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Get rid of luxury car tax: Toyota
Toyota Australia gives Canberra a rocket over “discriminatory” tax on luxury cars
2 Jul 2014
TOYOTA Australia has weighed into the luxury-car tax (LCT) debate, saying the federal government should follow the advice of the Henry tax review and get rid of it.
The market leader – which is pulling out of Australian manufacturing in 2018 – described the impost on vehicles above $61,884 as discriminatory and inefficient.
Toyota’s criticism came despite a CPI-related easing of the tax threshold on July 1 when the trigger point for the 33 per cent extra tax on luxury vehicles was lifted by $1568, from $60,316 to $61,884.
For Toyota, this means price reductions of up to $470 on the recommended retail price of 19 of its models, along with a number of models from its luxury Lexus line-up.
Toyota's executive director sales and marketing Tony Cramb said the reduction provided some relief for new-car owners, but he urged the government to get rid of the LCT altogether.
"Australian motorists are already heavily taxed with GST, stamp duty and registration fees when buying a new car, as well as road tolls and a hefty tax on fuel," he said.
"New-vehicle buyers should not be singled out to pay the additional burden of a so-called luxury tax – especially one that is so inefficient and poorly designed.
"The punitive tax rate was originally 25 per cent on the value of the vehicle above the threshold, but was increased to 33 per cent in 2008.
"Application of the tax does not recognise that many vehicles in this category offer important safety, environmental and theft-reduction benefits. The tax also results in significant compliance costs that are borne by our dealers.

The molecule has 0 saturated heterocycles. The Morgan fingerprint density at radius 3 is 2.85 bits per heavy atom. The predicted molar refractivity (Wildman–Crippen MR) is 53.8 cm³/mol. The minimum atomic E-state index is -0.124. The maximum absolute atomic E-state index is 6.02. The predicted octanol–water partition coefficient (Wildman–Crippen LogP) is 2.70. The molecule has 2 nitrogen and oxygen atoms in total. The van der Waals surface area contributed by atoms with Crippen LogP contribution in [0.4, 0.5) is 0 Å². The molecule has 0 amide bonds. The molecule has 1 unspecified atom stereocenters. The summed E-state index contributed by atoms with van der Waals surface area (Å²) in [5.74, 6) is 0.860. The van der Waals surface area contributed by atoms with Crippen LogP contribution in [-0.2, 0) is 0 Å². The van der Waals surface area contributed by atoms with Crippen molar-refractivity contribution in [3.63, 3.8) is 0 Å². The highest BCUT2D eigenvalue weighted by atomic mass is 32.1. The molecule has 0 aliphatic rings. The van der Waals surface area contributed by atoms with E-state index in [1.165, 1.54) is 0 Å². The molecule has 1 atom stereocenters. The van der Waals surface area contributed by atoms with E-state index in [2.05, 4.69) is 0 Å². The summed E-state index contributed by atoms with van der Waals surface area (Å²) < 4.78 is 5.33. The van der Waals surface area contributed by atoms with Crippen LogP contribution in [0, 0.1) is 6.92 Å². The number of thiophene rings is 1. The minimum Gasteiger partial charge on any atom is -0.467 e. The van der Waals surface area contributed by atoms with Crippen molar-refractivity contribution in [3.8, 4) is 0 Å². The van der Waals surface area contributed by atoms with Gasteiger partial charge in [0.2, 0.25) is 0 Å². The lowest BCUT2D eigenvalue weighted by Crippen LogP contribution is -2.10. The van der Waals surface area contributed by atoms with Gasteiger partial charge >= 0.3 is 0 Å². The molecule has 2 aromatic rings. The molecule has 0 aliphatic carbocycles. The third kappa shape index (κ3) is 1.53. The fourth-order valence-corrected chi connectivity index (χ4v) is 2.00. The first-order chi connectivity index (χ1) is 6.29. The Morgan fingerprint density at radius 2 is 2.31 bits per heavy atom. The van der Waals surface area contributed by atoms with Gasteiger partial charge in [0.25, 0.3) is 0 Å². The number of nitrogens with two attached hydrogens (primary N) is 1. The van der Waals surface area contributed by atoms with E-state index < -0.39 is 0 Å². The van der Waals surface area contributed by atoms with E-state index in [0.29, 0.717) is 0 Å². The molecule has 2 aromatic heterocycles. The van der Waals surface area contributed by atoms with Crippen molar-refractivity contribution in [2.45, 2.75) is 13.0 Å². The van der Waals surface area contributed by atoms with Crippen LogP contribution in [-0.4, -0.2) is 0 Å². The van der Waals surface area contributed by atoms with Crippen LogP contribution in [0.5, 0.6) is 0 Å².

"Toyota's opposition to this tax and our call for its repeal is consistent with the recommendations of the Henry tax review.”
The Henry tax review, penned by a panel headed by former treasury secretary Dr Ken Henry, was commissioned by the previous Labor government in 2008 and delivered in 2010.
It recommended sweeping changes to the tax system, most of which have been ignored by successive governments.
Of the 19 Toyota models to cop LCT relief, all but one – the Tarago Ultima V6 automatic – are SUVs across the Kluger, Prado and LandCruiser ranges.
Luxury sportscar-maker Porsche has also announced price cuts of about $500 across most of its range due to the tax change.
The LCT threshold for fuel efficient cars with a combined average fuel consumption of less than 7.0 litres per 100km remains at $75,375.
This means that the prices of many luxury diesel and hybrid models will remain unchanged.
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